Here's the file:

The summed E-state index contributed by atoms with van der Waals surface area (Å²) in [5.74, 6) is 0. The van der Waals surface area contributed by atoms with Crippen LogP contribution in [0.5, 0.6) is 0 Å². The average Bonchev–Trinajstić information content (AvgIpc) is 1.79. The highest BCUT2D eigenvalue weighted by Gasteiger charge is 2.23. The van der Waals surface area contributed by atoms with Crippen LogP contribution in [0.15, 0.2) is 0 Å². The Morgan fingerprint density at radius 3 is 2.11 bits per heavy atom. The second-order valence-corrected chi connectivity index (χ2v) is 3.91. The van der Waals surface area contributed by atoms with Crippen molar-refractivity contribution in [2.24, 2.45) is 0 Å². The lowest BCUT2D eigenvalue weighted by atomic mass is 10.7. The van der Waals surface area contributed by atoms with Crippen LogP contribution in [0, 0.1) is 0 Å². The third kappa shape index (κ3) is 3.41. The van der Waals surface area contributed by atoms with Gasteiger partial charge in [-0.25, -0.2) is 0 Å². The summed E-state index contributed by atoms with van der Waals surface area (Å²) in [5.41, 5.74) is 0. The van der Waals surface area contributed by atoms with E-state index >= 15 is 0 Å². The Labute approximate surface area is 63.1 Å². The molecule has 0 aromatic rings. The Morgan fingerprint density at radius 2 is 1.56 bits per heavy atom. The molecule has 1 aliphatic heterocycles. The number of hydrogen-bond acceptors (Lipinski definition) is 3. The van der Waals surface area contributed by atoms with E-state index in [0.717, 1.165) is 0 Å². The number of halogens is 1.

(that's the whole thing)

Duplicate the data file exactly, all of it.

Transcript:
The summed E-state index contributed by atoms with van der Waals surface area (Å²) in [5.74, 6) is 0. The van der Waals surface area contributed by atoms with Crippen LogP contribution in [0.5, 0.6) is 0 Å². The average Bonchev–Trinajstić information content (AvgIpc) is 1.79. The highest BCUT2D eigenvalue weighted by Gasteiger charge is 2.23. The van der Waals surface area contributed by atoms with Crippen LogP contribution in [0.15, 0.2) is 0 Å². The Morgan fingerprint density at radius 3 is 2.11 bits per heavy atom. The second-order valence-corrected chi connectivity index (χ2v) is 3.91. The van der Waals surface area contributed by atoms with Crippen molar-refractivity contribution in [2.24, 2.45) is 0 Å². The lowest BCUT2D eigenvalue weighted by atomic mass is 10.7. The van der Waals surface area contributed by atoms with Crippen LogP contribution in [0, 0.1) is 0 Å². The third kappa shape index (κ3) is 3.41. The van der Waals surface area contributed by atoms with Gasteiger partial charge in [-0.25, -0.2) is 0 Å². The summed E-state index contributed by atoms with van der Waals surface area (Å²) in [5.41, 5.74) is 0. The van der Waals surface area contributed by atoms with E-state index >= 15 is 0 Å². The Labute approximate surface area is 63.1 Å². The molecule has 0 aromatic rings. The Morgan fingerprint density at radius 2 is 1.56 bits per heavy atom. The molecule has 1 aliphatic heterocycles. The number of hydrogen-bond acceptors (Lipinski definition) is 3. The van der Waals surface area contributed by atoms with E-state index in [0.717, 1.165) is 0 Å². The number of halogens is 1.